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What is it worth?


Up to now in all the stories we have been reading through Lent, people have come to Jesus to ask either selfish questions such as the Rich Young Man or questions that were hard-hearted and designed to trick Jesus. At the beginning of this week’s passage we have got a genuine question and Jesus answers it authentically without any speech or parable. Yet, of course, it is not quite as simple as that.


The greatest commandment is certainly to love God, but Jesus, without hesitation, slides onto the second greatest which he says is to love neighbour. Therefore, the care of others and the love of neighbour with all the practical response that this entails has become, in a single breath, more important that everything else including all religious obligations. This is no small rebalance of faith and it is made all the more significant as Jesus is standing in the courts of the temple while he says it.


As an aside it is interesting to recognise that Jesus remarks how close the Scribe is to the Kingdom of God for this is the week when the confrontation between Jesus and the religious authorities reaches its peak, yet it is one of those who becomes his enemy who is closest to the Kingdom! Jesus is not out to get a whole group of people but rather to highlight particular behaviours regardless of the group from which that behaviour emanates.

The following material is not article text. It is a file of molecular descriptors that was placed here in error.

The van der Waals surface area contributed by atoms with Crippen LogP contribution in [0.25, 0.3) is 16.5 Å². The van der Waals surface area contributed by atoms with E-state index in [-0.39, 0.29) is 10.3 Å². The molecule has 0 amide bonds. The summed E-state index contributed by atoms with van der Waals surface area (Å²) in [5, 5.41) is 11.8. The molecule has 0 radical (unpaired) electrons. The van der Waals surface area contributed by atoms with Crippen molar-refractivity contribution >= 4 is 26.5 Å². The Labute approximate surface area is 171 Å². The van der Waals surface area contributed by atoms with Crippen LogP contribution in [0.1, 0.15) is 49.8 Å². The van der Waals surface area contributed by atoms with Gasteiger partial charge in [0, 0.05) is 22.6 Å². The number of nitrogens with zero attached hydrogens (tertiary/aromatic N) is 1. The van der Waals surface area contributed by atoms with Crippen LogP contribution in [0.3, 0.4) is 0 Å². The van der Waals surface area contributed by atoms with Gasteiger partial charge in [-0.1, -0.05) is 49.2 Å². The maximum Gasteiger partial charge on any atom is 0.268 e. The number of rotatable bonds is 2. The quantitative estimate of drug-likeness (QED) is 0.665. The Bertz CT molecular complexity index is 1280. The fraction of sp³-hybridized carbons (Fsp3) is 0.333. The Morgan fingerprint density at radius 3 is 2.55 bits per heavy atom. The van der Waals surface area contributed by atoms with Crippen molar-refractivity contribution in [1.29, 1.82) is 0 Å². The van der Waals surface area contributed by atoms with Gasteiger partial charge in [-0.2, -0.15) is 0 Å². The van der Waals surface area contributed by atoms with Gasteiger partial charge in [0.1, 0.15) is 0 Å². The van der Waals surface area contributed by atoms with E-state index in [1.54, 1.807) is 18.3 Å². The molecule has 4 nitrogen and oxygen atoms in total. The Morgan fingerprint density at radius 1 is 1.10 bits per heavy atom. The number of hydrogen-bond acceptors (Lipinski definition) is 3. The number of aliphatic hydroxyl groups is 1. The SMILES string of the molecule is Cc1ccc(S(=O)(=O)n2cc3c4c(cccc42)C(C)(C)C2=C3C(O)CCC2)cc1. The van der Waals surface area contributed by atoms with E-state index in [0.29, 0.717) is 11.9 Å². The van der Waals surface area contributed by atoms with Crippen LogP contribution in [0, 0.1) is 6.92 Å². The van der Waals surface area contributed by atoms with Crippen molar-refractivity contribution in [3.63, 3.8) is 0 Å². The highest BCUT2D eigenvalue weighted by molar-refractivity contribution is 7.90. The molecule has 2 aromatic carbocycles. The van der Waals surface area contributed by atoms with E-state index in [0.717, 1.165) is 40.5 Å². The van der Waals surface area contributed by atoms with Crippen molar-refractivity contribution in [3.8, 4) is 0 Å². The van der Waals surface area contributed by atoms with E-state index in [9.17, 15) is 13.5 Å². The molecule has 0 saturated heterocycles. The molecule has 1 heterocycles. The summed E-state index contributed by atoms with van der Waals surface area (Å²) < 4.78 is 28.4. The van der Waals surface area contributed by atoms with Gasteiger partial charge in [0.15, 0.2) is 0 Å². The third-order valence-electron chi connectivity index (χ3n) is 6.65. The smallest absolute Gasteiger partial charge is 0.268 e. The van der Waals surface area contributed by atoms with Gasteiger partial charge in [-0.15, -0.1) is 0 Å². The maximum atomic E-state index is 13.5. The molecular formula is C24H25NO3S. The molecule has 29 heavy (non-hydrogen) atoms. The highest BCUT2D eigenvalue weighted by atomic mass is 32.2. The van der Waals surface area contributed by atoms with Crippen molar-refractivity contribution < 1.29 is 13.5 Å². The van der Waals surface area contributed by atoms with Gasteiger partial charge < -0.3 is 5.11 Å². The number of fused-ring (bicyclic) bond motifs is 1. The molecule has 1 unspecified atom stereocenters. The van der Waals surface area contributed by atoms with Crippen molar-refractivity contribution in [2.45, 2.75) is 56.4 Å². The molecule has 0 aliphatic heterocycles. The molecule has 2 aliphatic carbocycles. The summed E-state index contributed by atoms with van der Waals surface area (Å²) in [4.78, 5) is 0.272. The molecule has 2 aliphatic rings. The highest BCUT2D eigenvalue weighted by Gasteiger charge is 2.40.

Yet Jesus then goes on to denounce the scribes for ‘devouring widow’s houses’. In other words the Scribes’ lives impoverish others and bankrupt widows because of the tax the temple charges them. As he says this, there in front of them all is one of those very widows, bankrupt because of the charges the temple sanctions yet she is giving her last two coins as an offering. So the story is perhaps less to do with lifting up the widow’s generosity and far more to do with condemning those who take what she gives without thinking of where or who it comes from. The Scribes are condemned for the pursuit of what they have before having any compassion towards those around them.


In times of austerity it is easy to become more scribe-like and fend for self and be less generous towards others when the real lesson in times of austerity (for the widow lives within just such a time for herself) is to be generous towards those things that matter. Austerity does not mean to cut back on those whose needs are greater but to recognise we are here for each other and to respond as such. The Scribes did not recognise that. The widow, in some way, did, for she gave fully to the temple which was meant to care for others.


Jay Robinson

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